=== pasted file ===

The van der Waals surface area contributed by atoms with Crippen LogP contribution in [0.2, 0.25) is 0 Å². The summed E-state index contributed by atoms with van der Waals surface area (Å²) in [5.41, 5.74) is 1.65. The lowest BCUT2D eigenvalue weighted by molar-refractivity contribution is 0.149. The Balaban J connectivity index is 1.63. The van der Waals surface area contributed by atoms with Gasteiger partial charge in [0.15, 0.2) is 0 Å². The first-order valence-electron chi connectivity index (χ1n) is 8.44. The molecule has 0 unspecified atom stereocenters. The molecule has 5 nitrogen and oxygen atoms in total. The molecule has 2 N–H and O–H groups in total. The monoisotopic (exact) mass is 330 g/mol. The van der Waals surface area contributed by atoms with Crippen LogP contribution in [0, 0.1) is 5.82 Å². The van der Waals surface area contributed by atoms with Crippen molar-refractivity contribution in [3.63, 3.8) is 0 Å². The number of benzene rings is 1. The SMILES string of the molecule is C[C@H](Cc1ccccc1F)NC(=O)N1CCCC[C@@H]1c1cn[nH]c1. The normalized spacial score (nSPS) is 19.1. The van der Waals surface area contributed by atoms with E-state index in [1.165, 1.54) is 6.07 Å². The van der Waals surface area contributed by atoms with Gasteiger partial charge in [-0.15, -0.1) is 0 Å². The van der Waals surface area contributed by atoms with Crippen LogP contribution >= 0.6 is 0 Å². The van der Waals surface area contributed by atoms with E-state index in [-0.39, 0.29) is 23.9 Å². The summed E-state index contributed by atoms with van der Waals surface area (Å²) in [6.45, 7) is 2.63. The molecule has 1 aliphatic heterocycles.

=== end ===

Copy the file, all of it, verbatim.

The van der Waals surface area contributed by atoms with Crippen LogP contribution in [0.2, 0.25) is 0 Å². The summed E-state index contributed by atoms with van der Waals surface area (Å²) in [5.41, 5.74) is 1.65. The lowest BCUT2D eigenvalue weighted by molar-refractivity contribution is 0.149. The Balaban J connectivity index is 1.63. The van der Waals surface area contributed by atoms with Gasteiger partial charge in [0.15, 0.2) is 0 Å². The first-order valence-electron chi connectivity index (χ1n) is 8.44. The molecule has 0 unspecified atom stereocenters. The molecule has 5 nitrogen and oxygen atoms in total. The molecule has 2 N–H and O–H groups in total. The monoisotopic (exact) mass is 330 g/mol. The van der Waals surface area contributed by atoms with Crippen LogP contribution in [0, 0.1) is 5.82 Å². The van der Waals surface area contributed by atoms with Crippen molar-refractivity contribution in [3.63, 3.8) is 0 Å². The number of benzene rings is 1. The SMILES string of the molecule is C[C@H](Cc1ccccc1F)NC(=O)N1CCCC[C@@H]1c1cn[nH]c1. The normalized spacial score (nSPS) is 19.1. The van der Waals surface area contributed by atoms with E-state index in [1.165, 1.54) is 6.07 Å². The van der Waals surface area contributed by atoms with Gasteiger partial charge in [-0.15, -0.1) is 0 Å². The van der Waals surface area contributed by atoms with Crippen LogP contribution >= 0.6 is 0 Å². The van der Waals surface area contributed by atoms with E-state index in [-0.39, 0.29) is 23.9 Å². The summed E-state index contributed by atoms with van der Waals surface area (Å²) in [6.45, 7) is 2.63. The molecule has 1 aliphatic heterocycles.